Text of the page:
EMR Market is Strong…But is That a Good Thing?

With the deadline for having and using an EMR system of some form behind us, what does the market look like for vendors of EMR systems? Are it’s best days behind them, or is there still room to grow? Two new surveys show that the market for EMR systems is still going strong…provided you are already in the game.

For most healthcare providers, 2014 was the deadline for bringing their facilities into the 21st century.  While some larger facilities had been eschewing paper-based records systems for several years, 2014 was the deadline for smaller facilities, rural facilities and critical access hospitals (CAH’s) to install an Electronic Medical Record (EMR) system in their facilities.  Mandated by the Federal Government as a way to decrease costs and provide better patient care, all medical facilities were charged with installing and beginning to use an EMR system in 2014 in order to meet Stage I Meaningful Use Criteria to continue eligibility to receive Federal Funding.  In some cases, if a certified EMR could not be installed before the end of 2014, facilities were given an exemption so long as they had documented proof that the delay was unavoidable and that the EMR would be in use no later than 2015.  The loss of eligibility to receive federal funding is nothing to shrug off either; according to a 2013 blog post from the US Census Bureau, the percentage of the US population receiving either Medicare or Medicaid benefits was 32.1% and rising.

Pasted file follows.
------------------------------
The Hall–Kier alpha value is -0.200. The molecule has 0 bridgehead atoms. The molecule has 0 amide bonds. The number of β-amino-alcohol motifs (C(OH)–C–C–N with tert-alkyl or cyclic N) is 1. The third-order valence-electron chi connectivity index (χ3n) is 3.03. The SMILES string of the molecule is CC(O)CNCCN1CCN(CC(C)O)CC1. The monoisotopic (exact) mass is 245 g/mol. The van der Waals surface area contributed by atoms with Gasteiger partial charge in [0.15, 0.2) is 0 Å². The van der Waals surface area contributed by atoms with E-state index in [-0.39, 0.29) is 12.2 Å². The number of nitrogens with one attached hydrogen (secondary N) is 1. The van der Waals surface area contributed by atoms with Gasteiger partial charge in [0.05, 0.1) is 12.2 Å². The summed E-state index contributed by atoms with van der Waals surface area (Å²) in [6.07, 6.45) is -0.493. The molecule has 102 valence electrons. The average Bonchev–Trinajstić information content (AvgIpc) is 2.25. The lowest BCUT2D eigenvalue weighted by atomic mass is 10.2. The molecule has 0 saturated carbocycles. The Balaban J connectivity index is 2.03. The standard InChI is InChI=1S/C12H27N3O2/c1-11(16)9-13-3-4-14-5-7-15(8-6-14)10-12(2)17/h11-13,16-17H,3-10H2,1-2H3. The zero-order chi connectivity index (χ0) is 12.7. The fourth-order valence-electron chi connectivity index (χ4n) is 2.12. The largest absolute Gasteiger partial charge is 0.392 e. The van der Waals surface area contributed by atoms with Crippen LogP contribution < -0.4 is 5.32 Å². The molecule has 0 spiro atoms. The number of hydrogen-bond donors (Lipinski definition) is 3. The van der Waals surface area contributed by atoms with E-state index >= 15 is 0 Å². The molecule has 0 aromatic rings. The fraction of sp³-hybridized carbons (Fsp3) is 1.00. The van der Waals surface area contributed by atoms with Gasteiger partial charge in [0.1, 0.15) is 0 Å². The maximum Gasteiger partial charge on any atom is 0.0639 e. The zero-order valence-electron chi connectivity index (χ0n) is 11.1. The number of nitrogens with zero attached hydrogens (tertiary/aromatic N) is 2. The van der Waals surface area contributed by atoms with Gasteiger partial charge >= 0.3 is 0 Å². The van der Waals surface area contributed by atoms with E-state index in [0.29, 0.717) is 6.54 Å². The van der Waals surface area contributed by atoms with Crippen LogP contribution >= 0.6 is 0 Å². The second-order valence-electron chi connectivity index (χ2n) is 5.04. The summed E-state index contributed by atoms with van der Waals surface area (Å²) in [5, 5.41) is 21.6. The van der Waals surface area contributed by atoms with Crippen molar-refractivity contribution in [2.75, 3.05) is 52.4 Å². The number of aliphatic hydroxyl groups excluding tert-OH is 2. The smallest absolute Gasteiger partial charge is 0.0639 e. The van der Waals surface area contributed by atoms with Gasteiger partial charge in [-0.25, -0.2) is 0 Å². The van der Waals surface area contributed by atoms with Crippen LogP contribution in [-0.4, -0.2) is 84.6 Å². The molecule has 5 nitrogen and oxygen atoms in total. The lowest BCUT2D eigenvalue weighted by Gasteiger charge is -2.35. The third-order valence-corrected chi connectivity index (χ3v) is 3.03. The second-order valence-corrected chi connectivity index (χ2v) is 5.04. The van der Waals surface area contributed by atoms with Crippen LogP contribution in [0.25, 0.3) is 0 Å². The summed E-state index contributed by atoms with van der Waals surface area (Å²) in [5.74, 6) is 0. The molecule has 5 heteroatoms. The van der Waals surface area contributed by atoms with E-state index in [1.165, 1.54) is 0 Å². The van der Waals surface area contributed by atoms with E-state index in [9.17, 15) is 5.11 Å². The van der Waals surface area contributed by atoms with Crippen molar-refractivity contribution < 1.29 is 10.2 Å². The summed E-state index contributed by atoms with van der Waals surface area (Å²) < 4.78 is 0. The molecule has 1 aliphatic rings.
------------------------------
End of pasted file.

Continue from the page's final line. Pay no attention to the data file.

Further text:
With the deadline for having and using an EMR system of some form behind us, what does the market look like for vendors of EMR systems?  Are it’s best days behind them, or is there still room to grow?  Two new surveys show that the market for EMR systems is still going strong…provided you are already in the game.